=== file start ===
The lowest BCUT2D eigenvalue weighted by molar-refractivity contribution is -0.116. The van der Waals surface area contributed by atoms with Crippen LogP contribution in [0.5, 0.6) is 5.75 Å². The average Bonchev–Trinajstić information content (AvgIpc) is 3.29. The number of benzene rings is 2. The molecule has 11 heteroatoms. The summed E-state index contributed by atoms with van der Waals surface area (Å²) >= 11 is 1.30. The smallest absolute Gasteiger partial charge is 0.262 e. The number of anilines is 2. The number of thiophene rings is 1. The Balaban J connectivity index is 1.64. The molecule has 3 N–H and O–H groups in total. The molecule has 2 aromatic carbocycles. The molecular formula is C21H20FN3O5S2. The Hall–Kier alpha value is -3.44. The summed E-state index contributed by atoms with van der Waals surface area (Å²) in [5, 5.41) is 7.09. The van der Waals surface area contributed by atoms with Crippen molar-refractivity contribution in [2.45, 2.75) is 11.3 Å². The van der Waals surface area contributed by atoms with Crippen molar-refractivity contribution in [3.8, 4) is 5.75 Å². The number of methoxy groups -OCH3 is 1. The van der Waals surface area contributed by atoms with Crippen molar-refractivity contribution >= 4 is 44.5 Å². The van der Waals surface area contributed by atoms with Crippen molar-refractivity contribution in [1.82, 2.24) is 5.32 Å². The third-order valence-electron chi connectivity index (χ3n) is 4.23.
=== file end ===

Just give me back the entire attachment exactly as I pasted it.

The lowest BCUT2D eigenvalue weighted by molar-refractivity contribution is -0.116. The van der Waals surface area contributed by atoms with Crippen LogP contribution in [0.5, 0.6) is 5.75 Å². The average Bonchev–Trinajstić information content (AvgIpc) is 3.29. The number of benzene rings is 2. The molecule has 11 heteroatoms. The summed E-state index contributed by atoms with van der Waals surface area (Å²) >= 11 is 1.30. The smallest absolute Gasteiger partial charge is 0.262 e. The number of anilines is 2. The number of thiophene rings is 1. The Balaban J connectivity index is 1.64. The molecule has 3 N–H and O–H groups in total. The molecule has 2 aromatic carbocycles. The molecular formula is C21H20FN3O5S2. The Hall–Kier alpha value is -3.44. The summed E-state index contributed by atoms with van der Waals surface area (Å²) in [5, 5.41) is 7.09. The van der Waals surface area contributed by atoms with Crippen molar-refractivity contribution in [2.45, 2.75) is 11.3 Å². The van der Waals surface area contributed by atoms with Crippen molar-refractivity contribution in [3.8, 4) is 5.75 Å². The number of methoxy groups -OCH3 is 1. The van der Waals surface area contributed by atoms with Crippen molar-refractivity contribution >= 4 is 44.5 Å². The van der Waals surface area contributed by atoms with Crippen molar-refractivity contribution in [1.82, 2.24) is 5.32 Å². The third-order valence-electron chi connectivity index (χ3n) is 4.23.